In ancient India, during the Vedic period from about 1500 BC to 600 BC, most education was based on the veda (hymns, formulas, and incantations, recited or chanted by priests of a pre-Hindu tradition) and later Hindu texts and scriptures.
Vedic education included: proper pronunciation and recitation of the Veda, the rules of sacrifice, grammar and derivation, composition, versification and meter, understanding of secrets of nature, reasoning including logic, the sciences, and the skills necessary for an occupation. Some medical knowledge existed and was taught. There is mention in the Veda of herbal medicines for various conditions or diseases, including fever, cough, baldness, snake bite and others.
Education, at first freely available in Vedic society, became over time more rigid and restricted as the social systems dictated that only those of meritorious lineage be allowed to study the scriptures, originally based on occupation, evolved, with the Brahman (priests) being the most privileged of the castes, followed by Kshatriya who could also wear the sacred thread and gain access to Vedic education. The Brahmans were given priority even over Kshatriya as they would dedicate their whole lives to such studies.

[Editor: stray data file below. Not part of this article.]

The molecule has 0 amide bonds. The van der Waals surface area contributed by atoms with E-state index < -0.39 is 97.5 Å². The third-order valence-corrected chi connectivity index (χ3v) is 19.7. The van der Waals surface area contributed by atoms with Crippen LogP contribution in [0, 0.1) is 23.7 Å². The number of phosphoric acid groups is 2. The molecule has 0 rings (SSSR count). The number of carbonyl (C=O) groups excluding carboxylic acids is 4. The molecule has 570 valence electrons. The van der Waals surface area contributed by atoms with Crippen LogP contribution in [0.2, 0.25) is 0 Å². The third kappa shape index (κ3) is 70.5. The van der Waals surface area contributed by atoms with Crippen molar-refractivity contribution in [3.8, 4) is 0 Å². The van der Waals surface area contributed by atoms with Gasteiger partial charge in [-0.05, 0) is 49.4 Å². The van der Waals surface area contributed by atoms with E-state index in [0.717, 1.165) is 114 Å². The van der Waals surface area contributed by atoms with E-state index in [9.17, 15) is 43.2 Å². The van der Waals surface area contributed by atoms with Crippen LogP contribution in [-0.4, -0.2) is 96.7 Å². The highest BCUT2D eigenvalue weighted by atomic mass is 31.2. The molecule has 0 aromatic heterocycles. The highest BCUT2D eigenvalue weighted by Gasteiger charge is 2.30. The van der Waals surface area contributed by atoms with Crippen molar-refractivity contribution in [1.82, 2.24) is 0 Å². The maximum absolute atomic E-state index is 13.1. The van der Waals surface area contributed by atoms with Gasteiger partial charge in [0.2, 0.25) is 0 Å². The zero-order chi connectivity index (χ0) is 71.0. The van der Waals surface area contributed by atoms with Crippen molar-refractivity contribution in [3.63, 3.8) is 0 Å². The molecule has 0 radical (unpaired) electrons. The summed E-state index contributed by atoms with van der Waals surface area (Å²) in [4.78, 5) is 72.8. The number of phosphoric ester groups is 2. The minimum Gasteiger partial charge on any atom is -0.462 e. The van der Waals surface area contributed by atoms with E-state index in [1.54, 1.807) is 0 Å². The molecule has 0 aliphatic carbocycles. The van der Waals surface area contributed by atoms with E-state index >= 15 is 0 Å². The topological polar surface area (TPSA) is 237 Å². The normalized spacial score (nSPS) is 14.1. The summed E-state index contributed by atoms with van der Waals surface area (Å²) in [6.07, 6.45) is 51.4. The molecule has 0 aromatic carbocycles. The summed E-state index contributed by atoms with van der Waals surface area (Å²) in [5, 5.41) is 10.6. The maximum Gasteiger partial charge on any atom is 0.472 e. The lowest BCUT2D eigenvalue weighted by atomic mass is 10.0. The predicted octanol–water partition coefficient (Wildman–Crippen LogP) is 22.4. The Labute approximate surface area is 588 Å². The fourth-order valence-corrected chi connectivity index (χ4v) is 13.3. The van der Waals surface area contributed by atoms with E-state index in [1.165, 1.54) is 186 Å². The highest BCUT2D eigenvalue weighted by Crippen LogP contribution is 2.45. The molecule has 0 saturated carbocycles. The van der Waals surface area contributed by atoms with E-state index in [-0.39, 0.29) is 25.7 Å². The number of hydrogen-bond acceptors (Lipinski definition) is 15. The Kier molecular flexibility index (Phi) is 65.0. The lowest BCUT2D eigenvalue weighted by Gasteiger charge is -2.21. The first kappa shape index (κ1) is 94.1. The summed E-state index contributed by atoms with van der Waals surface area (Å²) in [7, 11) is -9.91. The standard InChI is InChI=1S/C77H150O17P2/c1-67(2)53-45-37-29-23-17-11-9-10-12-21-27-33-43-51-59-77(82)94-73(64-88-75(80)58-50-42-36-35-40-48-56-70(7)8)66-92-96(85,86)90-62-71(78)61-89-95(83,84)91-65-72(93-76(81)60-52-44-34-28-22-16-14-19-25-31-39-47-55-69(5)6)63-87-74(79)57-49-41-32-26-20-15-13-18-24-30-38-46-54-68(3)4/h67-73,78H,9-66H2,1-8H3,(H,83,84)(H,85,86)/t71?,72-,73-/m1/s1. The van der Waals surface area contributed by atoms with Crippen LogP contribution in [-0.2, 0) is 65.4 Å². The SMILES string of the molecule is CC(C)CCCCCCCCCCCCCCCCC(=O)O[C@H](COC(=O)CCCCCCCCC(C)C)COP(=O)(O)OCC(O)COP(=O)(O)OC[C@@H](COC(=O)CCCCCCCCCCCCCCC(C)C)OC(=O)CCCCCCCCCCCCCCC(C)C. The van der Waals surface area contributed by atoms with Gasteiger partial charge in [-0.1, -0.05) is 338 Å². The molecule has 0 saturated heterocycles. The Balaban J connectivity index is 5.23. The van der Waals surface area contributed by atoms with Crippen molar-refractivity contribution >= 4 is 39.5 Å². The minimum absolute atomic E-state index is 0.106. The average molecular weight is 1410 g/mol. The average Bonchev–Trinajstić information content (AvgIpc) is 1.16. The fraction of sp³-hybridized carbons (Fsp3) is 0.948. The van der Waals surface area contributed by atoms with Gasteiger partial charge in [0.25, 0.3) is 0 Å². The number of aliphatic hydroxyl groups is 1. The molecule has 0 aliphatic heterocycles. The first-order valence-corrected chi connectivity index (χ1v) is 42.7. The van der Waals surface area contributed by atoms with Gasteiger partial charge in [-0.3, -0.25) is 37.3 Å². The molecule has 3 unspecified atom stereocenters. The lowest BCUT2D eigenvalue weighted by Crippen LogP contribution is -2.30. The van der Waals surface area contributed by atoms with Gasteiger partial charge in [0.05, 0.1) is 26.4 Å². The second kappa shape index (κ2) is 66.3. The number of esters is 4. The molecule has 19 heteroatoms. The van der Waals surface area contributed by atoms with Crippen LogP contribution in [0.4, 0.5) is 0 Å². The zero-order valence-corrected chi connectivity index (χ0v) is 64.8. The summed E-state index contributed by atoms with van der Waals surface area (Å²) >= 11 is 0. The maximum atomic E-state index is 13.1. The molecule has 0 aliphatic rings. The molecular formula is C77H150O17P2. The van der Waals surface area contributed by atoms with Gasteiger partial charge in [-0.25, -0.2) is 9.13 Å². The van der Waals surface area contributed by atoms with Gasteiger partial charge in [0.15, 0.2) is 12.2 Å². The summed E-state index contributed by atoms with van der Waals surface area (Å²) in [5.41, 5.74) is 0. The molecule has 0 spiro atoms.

The Gurukul system of education supported traditional Hindu residential schools of learning; typically the teacher's house or a monastery. Education was free, but students from well-to-do families paid "Gurudakshina," a voluntary contribution after the completion of their studies. At the Gurukuls, the teacher imparted knowledge of Religion, Scriptures, Philosophy, Literature, Warfare, Statecraft, Medicine Astrology and History. The corpus of Sanskrit Literature encompasses a rich tradition of poetry and drama as well as technical scientific philosophical and generally Hindu religious texts, though many central texts of Bhuddhism and Janishm have also been composed in Sanskrit.